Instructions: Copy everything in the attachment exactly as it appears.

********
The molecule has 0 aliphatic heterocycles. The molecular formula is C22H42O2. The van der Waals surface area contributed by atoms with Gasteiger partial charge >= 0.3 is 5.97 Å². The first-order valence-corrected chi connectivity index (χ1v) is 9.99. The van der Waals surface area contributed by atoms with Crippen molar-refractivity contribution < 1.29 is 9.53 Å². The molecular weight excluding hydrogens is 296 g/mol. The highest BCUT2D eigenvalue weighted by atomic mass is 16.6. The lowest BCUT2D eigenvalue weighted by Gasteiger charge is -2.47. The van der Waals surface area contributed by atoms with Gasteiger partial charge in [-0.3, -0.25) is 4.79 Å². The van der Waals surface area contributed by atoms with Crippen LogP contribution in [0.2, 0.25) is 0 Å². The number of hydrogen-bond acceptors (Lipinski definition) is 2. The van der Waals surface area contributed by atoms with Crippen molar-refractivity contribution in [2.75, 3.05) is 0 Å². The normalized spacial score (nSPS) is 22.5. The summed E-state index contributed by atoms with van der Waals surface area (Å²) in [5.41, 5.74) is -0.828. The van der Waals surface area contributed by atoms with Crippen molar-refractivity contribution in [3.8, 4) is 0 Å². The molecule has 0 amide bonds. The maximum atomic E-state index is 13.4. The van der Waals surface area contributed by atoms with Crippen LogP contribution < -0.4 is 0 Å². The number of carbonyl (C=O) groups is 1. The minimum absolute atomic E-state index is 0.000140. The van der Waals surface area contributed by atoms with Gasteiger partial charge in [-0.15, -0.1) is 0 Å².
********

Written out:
The molecule has 0 aliphatic heterocycles. The molecular formula is C22H42O2. The van der Waals surface area contributed by atoms with Gasteiger partial charge >= 0.3 is 5.97 Å². The first-order valence-corrected chi connectivity index (χ1v) is 9.99. The van der Waals surface area contributed by atoms with Crippen molar-refractivity contribution < 1.29 is 9.53 Å². The molecular weight excluding hydrogens is 296 g/mol. The highest BCUT2D eigenvalue weighted by atomic mass is 16.6. The lowest BCUT2D eigenvalue weighted by Gasteiger charge is -2.47. The van der Waals surface area contributed by atoms with Gasteiger partial charge in [-0.3, -0.25) is 4.79 Å². The van der Waals surface area contributed by atoms with Crippen LogP contribution in [0.2, 0.25) is 0 Å². The number of hydrogen-bond acceptors (Lipinski definition) is 2. The van der Waals surface area contributed by atoms with Crippen molar-refractivity contribution in [2.75, 3.05) is 0 Å². The normalized spacial score (nSPS) is 22.5. The summed E-state index contributed by atoms with van der Waals surface area (Å²) in [5.41, 5.74) is -0.828. The van der Waals surface area contributed by atoms with Crippen molar-refractivity contribution in [3.8, 4) is 0 Å². The molecule has 0 amide bonds. The maximum atomic E-state index is 13.4. The van der Waals surface area contributed by atoms with Crippen LogP contribution < -0.4 is 0 Å². The number of carbonyl (C=O) groups is 1. The minimum absolute atomic E-state index is 0.000140. The van der Waals surface area contributed by atoms with Gasteiger partial charge in [-0.15, -0.1) is 0 Å².